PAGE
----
LONDON, Apr 20 (Reuters) Britain's military faces shortages of medics, pilots, intelligence officers and other trained specialists because of its commitments in Iraq and Afghanistan, a parliamentary committee said today.
Fears of overstretch of the British military have risen in recent months after London announced a major new mission to Afghanistan without announcing any big withdrawal of troops from Iraq.
The government says it has the manpower for both missions, although officials acknowledge some troops are getting less rest between deployments than guidelines normally require.
In its report on the Ministry of Defence's annual accounts, parliament's defence committee said it would closely monitor manpower problems that might arise from the Afghan mission. The ministry has called the issue ''manageable'', it said.
''We are concerned that there are critical shortages in various specialist trades, in all three services, including air crew and medical personel,'' the committee's report said. It also cited intelligence officers and bomb disposal experts as areas where staffing was falling short.
It said the army, navy and air force had all experienced breaches of ''harmony guidelines'' -- normal rules for allowing rest between deployments. The problem was worst in the army which had born the brunt of missions to Iraq and Afghanistan.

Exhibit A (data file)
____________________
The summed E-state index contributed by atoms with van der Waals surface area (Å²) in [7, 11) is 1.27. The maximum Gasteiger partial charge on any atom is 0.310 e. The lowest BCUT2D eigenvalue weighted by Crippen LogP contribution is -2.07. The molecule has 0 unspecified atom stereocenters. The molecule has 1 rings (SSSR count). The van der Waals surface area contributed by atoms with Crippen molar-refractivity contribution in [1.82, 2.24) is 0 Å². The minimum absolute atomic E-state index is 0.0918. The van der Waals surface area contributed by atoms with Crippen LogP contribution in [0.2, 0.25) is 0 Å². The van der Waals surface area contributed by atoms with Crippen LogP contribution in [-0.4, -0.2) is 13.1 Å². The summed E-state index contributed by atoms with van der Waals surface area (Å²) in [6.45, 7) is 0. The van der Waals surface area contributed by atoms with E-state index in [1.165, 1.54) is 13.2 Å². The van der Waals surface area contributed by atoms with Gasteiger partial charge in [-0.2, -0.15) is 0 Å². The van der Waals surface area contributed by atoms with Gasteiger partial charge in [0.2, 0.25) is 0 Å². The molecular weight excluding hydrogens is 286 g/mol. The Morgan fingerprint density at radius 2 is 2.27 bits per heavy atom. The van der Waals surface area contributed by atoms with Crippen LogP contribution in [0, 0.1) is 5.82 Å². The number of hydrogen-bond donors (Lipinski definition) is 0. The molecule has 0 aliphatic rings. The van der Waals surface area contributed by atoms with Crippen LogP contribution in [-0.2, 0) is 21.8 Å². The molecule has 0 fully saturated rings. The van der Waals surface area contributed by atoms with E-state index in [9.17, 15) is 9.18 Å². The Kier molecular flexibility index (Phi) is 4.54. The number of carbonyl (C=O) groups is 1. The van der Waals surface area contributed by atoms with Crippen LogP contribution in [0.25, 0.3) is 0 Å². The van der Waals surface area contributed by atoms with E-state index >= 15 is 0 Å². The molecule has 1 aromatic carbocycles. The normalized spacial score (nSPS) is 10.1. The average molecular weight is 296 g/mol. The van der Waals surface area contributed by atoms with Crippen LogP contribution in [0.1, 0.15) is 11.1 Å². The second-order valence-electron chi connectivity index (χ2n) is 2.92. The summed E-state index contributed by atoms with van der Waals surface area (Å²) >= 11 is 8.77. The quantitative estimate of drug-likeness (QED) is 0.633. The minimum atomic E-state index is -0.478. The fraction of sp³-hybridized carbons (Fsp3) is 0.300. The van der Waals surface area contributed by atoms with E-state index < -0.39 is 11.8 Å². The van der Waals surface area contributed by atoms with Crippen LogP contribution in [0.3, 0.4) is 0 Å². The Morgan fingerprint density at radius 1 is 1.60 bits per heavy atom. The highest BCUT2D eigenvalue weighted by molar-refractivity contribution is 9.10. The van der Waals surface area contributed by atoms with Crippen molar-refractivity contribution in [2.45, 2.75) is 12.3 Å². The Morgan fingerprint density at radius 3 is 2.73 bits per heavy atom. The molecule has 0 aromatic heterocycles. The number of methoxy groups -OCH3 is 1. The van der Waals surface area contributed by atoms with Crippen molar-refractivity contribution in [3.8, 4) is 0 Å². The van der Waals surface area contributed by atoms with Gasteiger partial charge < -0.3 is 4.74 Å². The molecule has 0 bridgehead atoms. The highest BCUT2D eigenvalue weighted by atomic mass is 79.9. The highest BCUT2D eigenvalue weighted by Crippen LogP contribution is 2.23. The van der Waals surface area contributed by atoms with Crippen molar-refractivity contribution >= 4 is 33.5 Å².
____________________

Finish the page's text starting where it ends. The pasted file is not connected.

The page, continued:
''Members of the Armed Forces need time for training as well as for recuperation after operations and they need time with their families,'' it said.
The navy, meanwhile, was experiencing the biggest shortfall in total staffing, falling nearly five per cent below its target strength, though it said this was expected to improve.
Defence Secretary John Reid said the report ''rightly points to the pressure on our people. I acknowledge the debt we owe them in sustaining the high level of activity in recent years.'' As Washington's only major battlefield ally in Iraq, Britain sent 45,000 troops to the Gulf for the 2003 invasion that toppled Saddam Hussein, the largest British deployment since the Korean War 50 years ago.
London has nearly 8,000 troops in Iraq and its new Afghan mission is due to peak at about 5,200 troops later this year.
REUTERS SC PM0445